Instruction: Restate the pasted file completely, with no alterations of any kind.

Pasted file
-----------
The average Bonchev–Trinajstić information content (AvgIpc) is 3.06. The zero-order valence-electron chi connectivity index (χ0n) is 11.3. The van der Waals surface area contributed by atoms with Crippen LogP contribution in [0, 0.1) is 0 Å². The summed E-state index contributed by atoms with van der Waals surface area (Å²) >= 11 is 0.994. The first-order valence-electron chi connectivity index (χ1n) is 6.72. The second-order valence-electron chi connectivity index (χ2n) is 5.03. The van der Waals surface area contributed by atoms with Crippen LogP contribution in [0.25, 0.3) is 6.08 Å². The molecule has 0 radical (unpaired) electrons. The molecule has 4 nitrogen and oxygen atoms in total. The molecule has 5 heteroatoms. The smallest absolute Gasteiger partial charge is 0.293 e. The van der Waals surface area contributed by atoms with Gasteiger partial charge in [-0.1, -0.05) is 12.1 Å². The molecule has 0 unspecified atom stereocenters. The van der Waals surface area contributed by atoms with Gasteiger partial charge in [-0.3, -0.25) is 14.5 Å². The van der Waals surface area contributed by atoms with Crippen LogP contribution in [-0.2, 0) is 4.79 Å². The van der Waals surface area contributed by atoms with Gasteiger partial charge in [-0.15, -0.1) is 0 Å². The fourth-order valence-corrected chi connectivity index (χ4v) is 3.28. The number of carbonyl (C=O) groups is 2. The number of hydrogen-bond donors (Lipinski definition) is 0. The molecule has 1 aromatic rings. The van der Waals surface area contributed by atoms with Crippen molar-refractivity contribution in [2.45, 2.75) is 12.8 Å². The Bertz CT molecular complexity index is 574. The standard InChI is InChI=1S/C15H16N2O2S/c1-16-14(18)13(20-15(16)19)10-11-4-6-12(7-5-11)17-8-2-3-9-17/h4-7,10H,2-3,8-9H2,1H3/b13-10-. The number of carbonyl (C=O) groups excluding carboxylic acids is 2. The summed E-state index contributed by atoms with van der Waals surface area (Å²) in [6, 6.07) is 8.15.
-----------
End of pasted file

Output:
The average Bonchev–Trinajstić information content (AvgIpc) is 3.06. The zero-order valence-electron chi connectivity index (χ0n) is 11.3. The van der Waals surface area contributed by atoms with Crippen LogP contribution in [0, 0.1) is 0 Å². The summed E-state index contributed by atoms with van der Waals surface area (Å²) >= 11 is 0.994. The first-order valence-electron chi connectivity index (χ1n) is 6.72. The second-order valence-electron chi connectivity index (χ2n) is 5.03. The van der Waals surface area contributed by atoms with Crippen LogP contribution in [0.25, 0.3) is 6.08 Å². The molecule has 0 radical (unpaired) electrons. The molecule has 4 nitrogen and oxygen atoms in total. The molecule has 5 heteroatoms. The smallest absolute Gasteiger partial charge is 0.293 e. The van der Waals surface area contributed by atoms with Gasteiger partial charge in [-0.1, -0.05) is 12.1 Å². The molecule has 0 unspecified atom stereocenters. The van der Waals surface area contributed by atoms with Gasteiger partial charge in [-0.3, -0.25) is 14.5 Å². The van der Waals surface area contributed by atoms with Crippen LogP contribution in [-0.2, 0) is 4.79 Å². The van der Waals surface area contributed by atoms with Gasteiger partial charge in [-0.15, -0.1) is 0 Å². The fourth-order valence-corrected chi connectivity index (χ4v) is 3.28. The number of carbonyl (C=O) groups is 2. The number of hydrogen-bond donors (Lipinski definition) is 0. The molecule has 1 aromatic rings. The van der Waals surface area contributed by atoms with Crippen molar-refractivity contribution in [2.45, 2.75) is 12.8 Å². The Bertz CT molecular complexity index is 574. The standard InChI is InChI=1S/C15H16N2O2S/c1-16-14(18)13(20-15(16)19)10-11-4-6-12(7-5-11)17-8-2-3-9-17/h4-7,10H,2-3,8-9H2,1H3/b13-10-. The number of carbonyl (C=O) groups excluding carboxylic acids is 2. The summed E-state index contributed by atoms with van der Waals surface area (Å²) in [6, 6.07) is 8.15.